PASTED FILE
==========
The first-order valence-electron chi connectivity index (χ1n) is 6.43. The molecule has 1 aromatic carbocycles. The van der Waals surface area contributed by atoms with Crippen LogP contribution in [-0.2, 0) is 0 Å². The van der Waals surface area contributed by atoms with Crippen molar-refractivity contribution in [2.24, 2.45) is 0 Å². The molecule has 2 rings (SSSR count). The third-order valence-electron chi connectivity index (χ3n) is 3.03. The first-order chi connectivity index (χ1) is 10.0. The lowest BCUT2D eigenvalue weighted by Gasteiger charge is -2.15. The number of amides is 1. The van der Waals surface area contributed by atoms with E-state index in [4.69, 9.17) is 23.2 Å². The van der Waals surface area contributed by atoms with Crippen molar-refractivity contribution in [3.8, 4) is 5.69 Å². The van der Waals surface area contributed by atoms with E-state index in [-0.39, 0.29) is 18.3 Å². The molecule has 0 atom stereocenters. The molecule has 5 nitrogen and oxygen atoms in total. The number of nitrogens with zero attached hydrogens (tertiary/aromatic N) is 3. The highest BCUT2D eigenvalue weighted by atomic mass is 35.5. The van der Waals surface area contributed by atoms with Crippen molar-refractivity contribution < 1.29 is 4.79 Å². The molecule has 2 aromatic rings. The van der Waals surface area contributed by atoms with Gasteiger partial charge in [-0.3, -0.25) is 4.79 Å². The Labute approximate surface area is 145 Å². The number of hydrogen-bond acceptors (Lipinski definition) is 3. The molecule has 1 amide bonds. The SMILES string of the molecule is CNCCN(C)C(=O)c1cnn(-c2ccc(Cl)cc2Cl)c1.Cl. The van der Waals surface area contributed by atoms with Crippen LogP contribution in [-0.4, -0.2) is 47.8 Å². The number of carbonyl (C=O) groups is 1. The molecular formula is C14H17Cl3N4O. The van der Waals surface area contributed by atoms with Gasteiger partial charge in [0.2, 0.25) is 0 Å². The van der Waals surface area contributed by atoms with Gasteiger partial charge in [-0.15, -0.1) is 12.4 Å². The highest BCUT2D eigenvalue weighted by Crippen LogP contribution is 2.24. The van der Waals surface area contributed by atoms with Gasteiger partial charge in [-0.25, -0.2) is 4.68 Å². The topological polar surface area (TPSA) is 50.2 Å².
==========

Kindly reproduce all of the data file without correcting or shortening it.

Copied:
The first-order valence-electron chi connectivity index (χ1n) is 6.43. The molecule has 1 aromatic carbocycles. The van der Waals surface area contributed by atoms with Crippen LogP contribution in [-0.2, 0) is 0 Å². The van der Waals surface area contributed by atoms with Crippen molar-refractivity contribution in [2.24, 2.45) is 0 Å². The molecule has 2 rings (SSSR count). The third-order valence-electron chi connectivity index (χ3n) is 3.03. The first-order chi connectivity index (χ1) is 10.0. The lowest BCUT2D eigenvalue weighted by Gasteiger charge is -2.15. The number of amides is 1. The van der Waals surface area contributed by atoms with E-state index in [4.69, 9.17) is 23.2 Å². The van der Waals surface area contributed by atoms with Crippen molar-refractivity contribution in [3.8, 4) is 5.69 Å². The van der Waals surface area contributed by atoms with E-state index in [-0.39, 0.29) is 18.3 Å². The molecule has 0 atom stereocenters. The molecule has 5 nitrogen and oxygen atoms in total. The number of nitrogens with zero attached hydrogens (tertiary/aromatic N) is 3. The highest BCUT2D eigenvalue weighted by atomic mass is 35.5. The van der Waals surface area contributed by atoms with Crippen molar-refractivity contribution < 1.29 is 4.79 Å². The molecule has 2 aromatic rings. The van der Waals surface area contributed by atoms with Gasteiger partial charge in [-0.3, -0.25) is 4.79 Å². The Labute approximate surface area is 145 Å². The number of hydrogen-bond acceptors (Lipinski definition) is 3. The molecule has 1 amide bonds. The SMILES string of the molecule is CNCCN(C)C(=O)c1cnn(-c2ccc(Cl)cc2Cl)c1.Cl. The van der Waals surface area contributed by atoms with Crippen LogP contribution in [-0.4, -0.2) is 47.8 Å². The number of carbonyl (C=O) groups is 1. The molecular formula is C14H17Cl3N4O. The van der Waals surface area contributed by atoms with Gasteiger partial charge in [0.2, 0.25) is 0 Å². The van der Waals surface area contributed by atoms with Gasteiger partial charge in [-0.15, -0.1) is 12.4 Å². The highest BCUT2D eigenvalue weighted by Crippen LogP contribution is 2.24. The van der Waals surface area contributed by atoms with Gasteiger partial charge in [-0.25, -0.2) is 4.68 Å². The topological polar surface area (TPSA) is 50.2 Å².